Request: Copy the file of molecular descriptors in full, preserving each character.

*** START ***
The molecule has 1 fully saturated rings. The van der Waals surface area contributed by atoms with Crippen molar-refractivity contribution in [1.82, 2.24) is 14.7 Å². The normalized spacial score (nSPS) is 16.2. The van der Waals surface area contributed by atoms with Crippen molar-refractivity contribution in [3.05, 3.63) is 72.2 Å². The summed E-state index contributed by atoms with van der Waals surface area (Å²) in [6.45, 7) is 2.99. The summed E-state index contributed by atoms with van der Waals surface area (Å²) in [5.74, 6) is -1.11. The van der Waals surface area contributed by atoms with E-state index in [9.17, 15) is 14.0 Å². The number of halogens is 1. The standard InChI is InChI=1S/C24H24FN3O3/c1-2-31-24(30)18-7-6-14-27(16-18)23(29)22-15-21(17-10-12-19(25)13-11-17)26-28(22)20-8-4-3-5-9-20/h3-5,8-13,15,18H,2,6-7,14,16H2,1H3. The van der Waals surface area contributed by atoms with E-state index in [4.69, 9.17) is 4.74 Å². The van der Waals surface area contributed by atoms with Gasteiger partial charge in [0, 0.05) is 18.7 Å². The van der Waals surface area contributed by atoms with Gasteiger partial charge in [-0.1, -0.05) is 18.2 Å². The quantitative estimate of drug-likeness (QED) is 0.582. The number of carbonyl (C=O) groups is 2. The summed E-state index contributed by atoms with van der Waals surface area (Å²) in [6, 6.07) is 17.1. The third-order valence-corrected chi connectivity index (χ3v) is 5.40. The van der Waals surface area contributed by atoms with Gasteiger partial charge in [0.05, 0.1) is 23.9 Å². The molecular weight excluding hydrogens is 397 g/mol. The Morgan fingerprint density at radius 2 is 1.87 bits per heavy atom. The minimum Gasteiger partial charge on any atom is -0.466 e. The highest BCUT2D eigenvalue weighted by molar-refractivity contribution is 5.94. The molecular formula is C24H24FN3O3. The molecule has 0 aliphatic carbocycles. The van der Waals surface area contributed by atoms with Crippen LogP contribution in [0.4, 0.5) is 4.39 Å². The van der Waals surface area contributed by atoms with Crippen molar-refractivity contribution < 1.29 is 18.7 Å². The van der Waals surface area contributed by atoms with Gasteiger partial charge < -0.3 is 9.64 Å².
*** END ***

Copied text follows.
The molecule has 1 fully saturated rings. The van der Waals surface area contributed by atoms with Crippen molar-refractivity contribution in [1.82, 2.24) is 14.7 Å². The normalized spacial score (nSPS) is 16.2. The van der Waals surface area contributed by atoms with Crippen molar-refractivity contribution in [3.05, 3.63) is 72.2 Å². The summed E-state index contributed by atoms with van der Waals surface area (Å²) in [6.45, 7) is 2.99. The summed E-state index contributed by atoms with van der Waals surface area (Å²) in [5.74, 6) is -1.11. The van der Waals surface area contributed by atoms with E-state index in [9.17, 15) is 14.0 Å². The number of halogens is 1. The standard InChI is InChI=1S/C24H24FN3O3/c1-2-31-24(30)18-7-6-14-27(16-18)23(29)22-15-21(17-10-12-19(25)13-11-17)26-28(22)20-8-4-3-5-9-20/h3-5,8-13,15,18H,2,6-7,14,16H2,1H3. The van der Waals surface area contributed by atoms with E-state index in [4.69, 9.17) is 4.74 Å². The van der Waals surface area contributed by atoms with Gasteiger partial charge in [0, 0.05) is 18.7 Å². The van der Waals surface area contributed by atoms with Gasteiger partial charge in [-0.1, -0.05) is 18.2 Å². The quantitative estimate of drug-likeness (QED) is 0.582. The number of carbonyl (C=O) groups is 2. The summed E-state index contributed by atoms with van der Waals surface area (Å²) in [6, 6.07) is 17.1. The third-order valence-corrected chi connectivity index (χ3v) is 5.40. The van der Waals surface area contributed by atoms with Gasteiger partial charge in [0.05, 0.1) is 23.9 Å². The molecular weight excluding hydrogens is 397 g/mol. The Morgan fingerprint density at radius 2 is 1.87 bits per heavy atom. The minimum Gasteiger partial charge on any atom is -0.466 e. The highest BCUT2D eigenvalue weighted by molar-refractivity contribution is 5.94. The molecular formula is C24H24FN3O3. The molecule has 0 aliphatic carbocycles. The van der Waals surface area contributed by atoms with Crippen LogP contribution in [0.4, 0.5) is 4.39 Å². The van der Waals surface area contributed by atoms with Crippen molar-refractivity contribution < 1.29 is 18.7 Å². The van der Waals surface area contributed by atoms with Gasteiger partial charge < -0.3 is 9.64 Å².